I timidly walked my bike towards him and said, “Excuse me.” My voice was shaky and quiet. He didn’t hear me. “Excuse me,” I said again. He looked at me. “Are you ok? Is everything alright?” It took him a second to realize that I was talking to him and when he did, he seemed to quickly understand what I thought I was seeing.
“Oh, yeah! I’m just enjoying the amazing view,” he said with a big smile.
“Ok. Great. Just be careful up there, it’s slippery!” I responded.
We shared a few more words, laughed a little and then I left. I stopped for a second before climbing back on my bike and looked out at the view he was enjoying. It was gorgeous. I’d never seen Portland look more beautiful. The rain made all of the lights in the city shimmer and dance.
As I rode away, I was completely overcome with emotion. My tunnel vision opened up and I was able to see everything around me. I was thinking about that guy. Where did he grow up? Why was he alone? What was he thinking about? Didn’t he know that dangling off a bridge in the rain is a terrible idea?
I felt the cold rain against my face as I pedaled down the street. I smiled. I saw a woman walking towards me, unsuccessfully attempting to navigate a giant puddle. She looked up at me and smiled.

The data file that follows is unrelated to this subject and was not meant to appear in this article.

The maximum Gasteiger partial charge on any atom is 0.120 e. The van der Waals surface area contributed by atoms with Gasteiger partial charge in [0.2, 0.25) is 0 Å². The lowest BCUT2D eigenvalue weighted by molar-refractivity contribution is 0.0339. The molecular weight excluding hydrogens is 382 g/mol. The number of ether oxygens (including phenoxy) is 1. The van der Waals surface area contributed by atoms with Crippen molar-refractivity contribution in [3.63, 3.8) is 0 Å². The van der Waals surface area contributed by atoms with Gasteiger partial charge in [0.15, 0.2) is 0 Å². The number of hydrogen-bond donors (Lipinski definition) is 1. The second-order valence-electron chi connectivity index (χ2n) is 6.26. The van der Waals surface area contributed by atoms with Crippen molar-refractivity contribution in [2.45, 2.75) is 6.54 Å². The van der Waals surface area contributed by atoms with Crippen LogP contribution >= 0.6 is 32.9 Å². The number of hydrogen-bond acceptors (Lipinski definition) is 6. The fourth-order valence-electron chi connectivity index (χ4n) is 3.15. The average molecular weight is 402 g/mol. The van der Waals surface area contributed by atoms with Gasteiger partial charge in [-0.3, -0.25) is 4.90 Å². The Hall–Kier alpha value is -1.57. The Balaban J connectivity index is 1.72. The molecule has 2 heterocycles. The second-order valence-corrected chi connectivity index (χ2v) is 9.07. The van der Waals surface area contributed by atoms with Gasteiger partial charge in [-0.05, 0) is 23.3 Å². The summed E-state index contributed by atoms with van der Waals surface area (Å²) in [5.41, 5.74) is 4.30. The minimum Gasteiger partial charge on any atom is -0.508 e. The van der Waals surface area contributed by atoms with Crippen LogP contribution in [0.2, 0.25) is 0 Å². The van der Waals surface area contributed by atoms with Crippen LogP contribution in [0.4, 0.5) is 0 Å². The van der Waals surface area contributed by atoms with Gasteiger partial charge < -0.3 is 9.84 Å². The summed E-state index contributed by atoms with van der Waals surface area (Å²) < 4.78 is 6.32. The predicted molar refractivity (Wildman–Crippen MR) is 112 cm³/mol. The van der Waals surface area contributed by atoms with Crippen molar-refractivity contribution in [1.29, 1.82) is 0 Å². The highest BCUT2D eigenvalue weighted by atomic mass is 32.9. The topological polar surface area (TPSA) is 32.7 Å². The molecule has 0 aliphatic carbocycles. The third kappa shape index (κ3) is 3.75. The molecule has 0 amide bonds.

The street lights bounced off of the glistening street and surrounded everything in a warm glow of sparkling gold. It was perfect. My eyes started filling with tears. A few strangers and a bike ride through the rain had reminded me of why I decided to be a doctor. I was reminded that I love and care about people.
The next day, classes felt different. I didn’t need to force myself to study. I didn’t daydream. I didn’t think about other careers. There is nothing else I’d rather be doing. I was simply thrilled to be learning all about people. My grades almost immediately rebounded.
I started to understand the mistake I’d been making all along. I’d convinced myself that I was ready and prepared for everything. But I’m not prepared. There is absolutely nothing I can do to be prepared. I am not ready for what’s coming next. I never will be.
I’ve been dealing with a constant fear that I’m not strong enough to get through all of this on my own. Relief, however, comes with the truth. I am not strong enough on my own. I can’t do this alone. But I am not alone. I am surrounded by people who will help to pick me up after I fall apart.
I called my mom and she told me all about the funeral I missed. She told me about the inexplicable rainbow that opened up in the cloudless Chicago sky as the funeral came to an end. She told me that she wishes I could’ve seen it, that I could’ve been there, but she’s proud of me for being where I am.
After I hung up the phone, my girlfriend hugged me as I cried until I fell asleep. And the next morning, I woke up with more strength than I could ever have on my own.